A novel in vignettes, and if you like a book that bings you around the lives of the characters like you are riding a pin ball then this is for you. A little unsettling sometimes maybe, but a really creative ride it is. Egan toggles the reader around between 1970 and sometime in the not too distant future after 2020, and through a myriad of protagonists. Their lives are all connected and do come together in the end so there is that to keep in mind. Perhaps we are doing one of those “six degrees of separation” things here? I am not familiar with Egan but I found whole chapters that were so intense and characterization so colorful that leaving them to romp off with another while many years passed left me somewhat irritated. It would be possible for me to go back and reread for instance all the “Sasha” chapters and be happy. All the characters come and go over the years and seem to bang around and into each other over and over.
Sasha begins the book. She is a kleptomaniac who is compelled to steal personal items and who is also working for Bennie, a record producer. They have their middle-aged dilemmas. Bennie is trying to keep his career together, have a normal relationship with his child, and fight impotence. Sasha tries to keep Bennie in tow, date, and fight her mental illness. When people from the past enter the scene like Scotty, a Flaming Dildo band member who has been living on the street, Sasha's college lover Drew, Jules a celebrity journalist, Lou an amoral entertainment mogul, and Stephanie, Bennie's ex-wife, then the book rockets into the 1970s. Sasha had been a runaway to Europe working as a prostitute and Bennie was the guitarist for the band Flaming Dildos. There is also a bloated has-been rocker trying to be resurrected, a genocidal dictator, and an aging starlet to contend with.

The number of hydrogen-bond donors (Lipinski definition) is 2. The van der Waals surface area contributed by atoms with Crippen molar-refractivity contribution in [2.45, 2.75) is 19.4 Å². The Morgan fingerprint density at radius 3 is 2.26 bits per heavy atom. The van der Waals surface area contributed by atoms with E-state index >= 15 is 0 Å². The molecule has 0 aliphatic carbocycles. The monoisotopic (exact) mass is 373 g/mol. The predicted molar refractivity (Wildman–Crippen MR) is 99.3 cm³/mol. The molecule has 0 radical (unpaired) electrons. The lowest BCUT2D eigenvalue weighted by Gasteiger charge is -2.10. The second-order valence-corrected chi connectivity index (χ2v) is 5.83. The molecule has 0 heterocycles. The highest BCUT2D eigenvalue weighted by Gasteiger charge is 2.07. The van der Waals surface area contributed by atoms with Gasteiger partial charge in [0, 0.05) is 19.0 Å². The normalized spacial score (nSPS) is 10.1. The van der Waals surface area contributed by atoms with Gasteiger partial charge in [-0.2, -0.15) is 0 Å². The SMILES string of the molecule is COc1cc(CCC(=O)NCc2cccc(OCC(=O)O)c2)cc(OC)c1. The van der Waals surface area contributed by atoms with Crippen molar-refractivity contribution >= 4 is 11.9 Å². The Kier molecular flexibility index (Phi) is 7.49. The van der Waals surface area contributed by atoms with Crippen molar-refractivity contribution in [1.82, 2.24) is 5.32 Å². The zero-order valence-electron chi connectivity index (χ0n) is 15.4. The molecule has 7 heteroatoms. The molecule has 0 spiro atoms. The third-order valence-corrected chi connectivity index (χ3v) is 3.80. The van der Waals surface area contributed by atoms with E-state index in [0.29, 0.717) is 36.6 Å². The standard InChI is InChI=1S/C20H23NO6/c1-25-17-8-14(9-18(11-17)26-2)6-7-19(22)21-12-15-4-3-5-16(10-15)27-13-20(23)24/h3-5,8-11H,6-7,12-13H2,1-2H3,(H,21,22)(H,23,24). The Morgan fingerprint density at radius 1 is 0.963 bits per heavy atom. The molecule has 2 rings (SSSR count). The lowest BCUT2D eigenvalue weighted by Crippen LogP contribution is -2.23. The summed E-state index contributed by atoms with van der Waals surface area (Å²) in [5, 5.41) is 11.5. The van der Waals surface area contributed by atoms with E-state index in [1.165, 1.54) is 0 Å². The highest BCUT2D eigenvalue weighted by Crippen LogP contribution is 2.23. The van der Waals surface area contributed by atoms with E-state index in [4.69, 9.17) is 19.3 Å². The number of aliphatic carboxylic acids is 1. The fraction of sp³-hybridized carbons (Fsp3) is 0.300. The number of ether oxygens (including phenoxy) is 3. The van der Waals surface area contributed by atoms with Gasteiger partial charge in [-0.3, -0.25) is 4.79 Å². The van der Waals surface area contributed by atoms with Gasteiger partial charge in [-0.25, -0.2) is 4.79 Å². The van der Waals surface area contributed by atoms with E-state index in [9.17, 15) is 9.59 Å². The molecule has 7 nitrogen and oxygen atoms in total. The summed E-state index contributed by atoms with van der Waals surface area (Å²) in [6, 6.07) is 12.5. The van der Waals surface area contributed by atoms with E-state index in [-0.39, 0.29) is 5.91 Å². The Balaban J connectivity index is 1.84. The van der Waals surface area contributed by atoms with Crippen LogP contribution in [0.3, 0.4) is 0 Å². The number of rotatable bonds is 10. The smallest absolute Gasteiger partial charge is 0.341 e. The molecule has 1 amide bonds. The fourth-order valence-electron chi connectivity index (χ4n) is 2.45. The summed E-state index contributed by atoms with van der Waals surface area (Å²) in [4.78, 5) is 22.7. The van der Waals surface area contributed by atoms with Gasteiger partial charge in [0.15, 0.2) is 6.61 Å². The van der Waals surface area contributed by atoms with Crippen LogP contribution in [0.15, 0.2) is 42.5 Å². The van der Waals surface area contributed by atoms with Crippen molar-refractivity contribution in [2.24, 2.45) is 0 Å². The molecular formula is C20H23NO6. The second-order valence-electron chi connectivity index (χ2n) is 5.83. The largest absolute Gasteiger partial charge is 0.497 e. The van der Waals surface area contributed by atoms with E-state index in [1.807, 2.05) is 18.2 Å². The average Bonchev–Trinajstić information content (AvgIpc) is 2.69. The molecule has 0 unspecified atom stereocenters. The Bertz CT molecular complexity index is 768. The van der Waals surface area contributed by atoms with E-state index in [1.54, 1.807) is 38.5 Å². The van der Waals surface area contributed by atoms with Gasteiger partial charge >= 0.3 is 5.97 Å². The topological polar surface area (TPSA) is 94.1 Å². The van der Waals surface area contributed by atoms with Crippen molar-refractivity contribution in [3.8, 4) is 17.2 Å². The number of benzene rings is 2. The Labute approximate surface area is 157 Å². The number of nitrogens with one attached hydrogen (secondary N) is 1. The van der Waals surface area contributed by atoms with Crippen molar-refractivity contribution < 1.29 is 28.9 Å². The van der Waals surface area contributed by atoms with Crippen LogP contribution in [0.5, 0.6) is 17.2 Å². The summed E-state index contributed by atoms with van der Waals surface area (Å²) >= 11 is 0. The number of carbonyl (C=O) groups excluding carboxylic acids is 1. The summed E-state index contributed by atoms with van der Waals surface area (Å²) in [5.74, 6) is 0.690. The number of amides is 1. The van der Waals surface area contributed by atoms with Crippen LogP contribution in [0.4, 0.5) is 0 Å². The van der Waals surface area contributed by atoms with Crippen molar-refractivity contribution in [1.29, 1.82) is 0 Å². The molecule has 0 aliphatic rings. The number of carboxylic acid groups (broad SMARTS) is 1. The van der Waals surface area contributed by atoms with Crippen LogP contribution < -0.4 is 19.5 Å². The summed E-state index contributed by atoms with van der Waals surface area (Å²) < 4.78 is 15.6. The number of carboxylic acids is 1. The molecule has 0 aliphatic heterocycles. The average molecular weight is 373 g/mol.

The rocketing around from character to character and back and forth between four or five decades takes 13 chapters but only 288 pages so you know it goes fast. At first I thought this piece could never hang together but it did and I liked it. Before I read it I saw a reference to A Visit From the Goon Squad as a “mash-up.” Possibly that is a good description but it is more than that too. If you are, as I am, in your “middle age” you may be called upon to remember the 70s and 80s and try not to judge the characters too harshly. There is sadness, irritation, but also humor, irony, and sarcasm written here with skill.